It happened over such a long period of time that I’ve sort of gotten accustomed to it.  It’s a total white trash look, but it wasn’t until I took a picture of it to use as a guide to start sketching a new gate that I really noticed it.  It’s pretty embarrassing.  It’s just a cheap home center chain link gate.  I welded up some support extensions and bolted it to the existing block wall.  It looks worse from the inside than it does from the street, and we live in the woods so not a lot of people see it – but still…

Gate Closed, From Inside

Gate Closed, From Inside

Gate Open, From The Outside

Gate Open, From The Outside

So my plan is to build a wooden gate from Vertical Grain Alaskan Yellow Cedar and Redwood, make some giant steel strap hinges, some steel lanterns in the Greene & Greene style and do a little landscaping to clean this area up.  The hinges and drop-lock bar at the top will be steel weldments, powdercoated with a “oil rubbed bronze” color.  I need to design the wood stanchions and hinge parts that will go on the block walls, and the lanterns still, but this is a good step forward.  It’s probably enough to order the lumber.  As soon as I finish the hinge design I’ll have the parts laser cut and weld them.

Design For New Gate

Design For New Gate

 

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Front Glass for the Inglenook Sconce Done

I just  soldered the front glass for the Inglenook sconce, I think it’s OK.  I was concerned about whether the glass itself was OK, and I was worried about how the overall effect would be.  I think it works.  There are a few mistakes, but nothing horrible.

I put wider foil along the edges where the “vine” was, so that I could have a wider solder bead there.  I also trimmed the foil to have a wavy edge, to try to give it more of an organic feel.  Like, well, a vine.  There are a couple of areas where the line of the vine isn’t smooth enough as it winds around the vertical “hourglass” bars.  I’ll have to watch for that in the future.

Foil applied

Foil applied

Here is the finished piece, soldered, cleaned, with a patina applied.  I also textured the solder seams that represent the vines to help them stand out from the rest of the design.

Soldered

Soldered

And here it is mocked up in the sconce.  I need to go make the two side panels now…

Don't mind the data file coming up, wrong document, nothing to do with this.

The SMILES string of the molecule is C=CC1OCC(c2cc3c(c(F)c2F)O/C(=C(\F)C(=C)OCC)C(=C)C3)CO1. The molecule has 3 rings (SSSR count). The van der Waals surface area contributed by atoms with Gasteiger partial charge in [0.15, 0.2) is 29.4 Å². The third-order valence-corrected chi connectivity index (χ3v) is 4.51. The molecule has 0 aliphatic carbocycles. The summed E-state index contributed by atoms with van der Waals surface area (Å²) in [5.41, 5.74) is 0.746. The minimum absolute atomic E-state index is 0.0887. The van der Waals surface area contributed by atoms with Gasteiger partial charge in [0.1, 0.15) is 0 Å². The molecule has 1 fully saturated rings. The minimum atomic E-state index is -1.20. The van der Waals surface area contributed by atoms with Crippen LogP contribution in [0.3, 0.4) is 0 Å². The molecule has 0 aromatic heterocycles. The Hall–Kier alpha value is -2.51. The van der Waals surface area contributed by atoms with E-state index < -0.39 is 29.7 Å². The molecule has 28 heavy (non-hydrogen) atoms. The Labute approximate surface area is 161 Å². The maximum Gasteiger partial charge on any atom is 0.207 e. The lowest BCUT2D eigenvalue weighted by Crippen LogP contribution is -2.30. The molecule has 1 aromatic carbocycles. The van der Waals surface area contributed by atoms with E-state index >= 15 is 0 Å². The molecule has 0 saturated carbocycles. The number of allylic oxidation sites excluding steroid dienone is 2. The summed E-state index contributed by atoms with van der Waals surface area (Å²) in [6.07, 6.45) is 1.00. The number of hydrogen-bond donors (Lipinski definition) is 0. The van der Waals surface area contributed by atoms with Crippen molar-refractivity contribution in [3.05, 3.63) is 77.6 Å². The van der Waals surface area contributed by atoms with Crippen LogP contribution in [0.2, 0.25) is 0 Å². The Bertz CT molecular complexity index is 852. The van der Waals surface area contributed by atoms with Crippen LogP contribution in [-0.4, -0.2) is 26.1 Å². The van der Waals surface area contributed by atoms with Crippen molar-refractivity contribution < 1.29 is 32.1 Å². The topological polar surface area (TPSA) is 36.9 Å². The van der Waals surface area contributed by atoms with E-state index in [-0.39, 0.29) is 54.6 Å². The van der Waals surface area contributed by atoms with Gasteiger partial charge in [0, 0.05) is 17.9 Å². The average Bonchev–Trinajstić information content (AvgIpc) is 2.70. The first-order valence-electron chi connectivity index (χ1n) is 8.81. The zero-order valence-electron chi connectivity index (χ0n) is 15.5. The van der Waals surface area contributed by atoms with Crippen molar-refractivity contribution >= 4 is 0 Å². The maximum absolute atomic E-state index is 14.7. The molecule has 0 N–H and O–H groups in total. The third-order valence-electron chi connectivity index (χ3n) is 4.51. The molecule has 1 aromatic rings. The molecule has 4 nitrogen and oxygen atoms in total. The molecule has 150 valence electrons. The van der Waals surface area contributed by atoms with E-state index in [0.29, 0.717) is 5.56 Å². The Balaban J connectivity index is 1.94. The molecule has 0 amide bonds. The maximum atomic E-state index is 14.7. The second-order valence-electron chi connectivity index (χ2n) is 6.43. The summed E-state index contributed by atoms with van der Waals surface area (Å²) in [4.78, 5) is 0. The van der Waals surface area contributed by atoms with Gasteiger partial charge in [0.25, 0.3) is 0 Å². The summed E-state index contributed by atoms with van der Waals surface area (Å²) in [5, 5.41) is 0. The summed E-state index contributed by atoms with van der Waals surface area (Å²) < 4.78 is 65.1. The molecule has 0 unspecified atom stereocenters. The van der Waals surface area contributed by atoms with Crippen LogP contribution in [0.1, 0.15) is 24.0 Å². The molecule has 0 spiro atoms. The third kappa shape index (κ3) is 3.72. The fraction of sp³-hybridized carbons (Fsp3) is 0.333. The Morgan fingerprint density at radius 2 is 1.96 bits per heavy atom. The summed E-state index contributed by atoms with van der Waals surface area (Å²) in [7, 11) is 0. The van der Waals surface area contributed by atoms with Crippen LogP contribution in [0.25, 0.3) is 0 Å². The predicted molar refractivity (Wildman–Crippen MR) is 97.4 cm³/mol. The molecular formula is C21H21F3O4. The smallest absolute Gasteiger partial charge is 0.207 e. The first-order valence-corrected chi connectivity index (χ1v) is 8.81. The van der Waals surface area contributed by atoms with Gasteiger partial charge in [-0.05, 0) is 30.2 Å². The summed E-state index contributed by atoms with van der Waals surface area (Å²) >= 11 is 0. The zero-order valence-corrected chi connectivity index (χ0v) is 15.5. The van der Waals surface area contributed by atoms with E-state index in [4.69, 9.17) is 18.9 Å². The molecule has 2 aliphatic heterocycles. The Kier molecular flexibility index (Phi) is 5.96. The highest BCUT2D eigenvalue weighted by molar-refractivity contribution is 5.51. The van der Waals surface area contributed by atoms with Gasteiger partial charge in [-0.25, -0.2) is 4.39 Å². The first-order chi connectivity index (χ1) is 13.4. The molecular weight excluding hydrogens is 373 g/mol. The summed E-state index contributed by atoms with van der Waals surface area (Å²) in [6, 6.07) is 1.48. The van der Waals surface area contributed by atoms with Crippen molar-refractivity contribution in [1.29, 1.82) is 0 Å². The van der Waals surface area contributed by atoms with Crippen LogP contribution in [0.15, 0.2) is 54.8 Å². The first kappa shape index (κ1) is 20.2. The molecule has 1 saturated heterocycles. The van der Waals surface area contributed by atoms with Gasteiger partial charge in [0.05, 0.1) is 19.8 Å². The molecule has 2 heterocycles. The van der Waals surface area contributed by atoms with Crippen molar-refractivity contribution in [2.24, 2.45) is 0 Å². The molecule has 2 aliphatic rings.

Mock Up

 

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Sconce Glass 1

I cut up the pieces for the sconce glass today.  I’m unsure about my glass selection, and how this is going to come out.  The original has what appears to be all the same kind of glass in the design, so the design is really governed by the solder lines and not the different colors of glass.

I’ve deviated slightly and substituted some green transparent textured glass for the “berries” in the design, and I’m using what is claimed to be amber iridized glass for the rest.  It’s definitely iridized (which is the mataliz coating that fives the surface a rainbow effect) but it’s nearly opaque and very white.

I’ll foil the glass and solder up the front panel tomorrow and see how it looks.  If it’s not right I’ll have to order some different glass.  You can’t really see the effect since the glass is mostly the same color.

Mere is my design for the front glass, and the glass cut

Mere is my design for the front glass, and the glass cut

Here is an original sconce for comparison.  The glass if pretty opaque on the original too.  Maybe it will work out OK, I’m eager to get it soldered and see the finished effect.

The Original Gamble House Inglenook Sconce

The Original Gamble House Inglenook Sconce

One more view of my front glass.  You can see the individual pieces if you look closely.  I noticed a couple of spots in the lower part where the “vines” don’t smoothly transition across the vertical motif, I’ll have to tune that up tomorrow.

Front Glass, REady for Foiling and Soldering

Front Glass, REady for Foiling and Soldering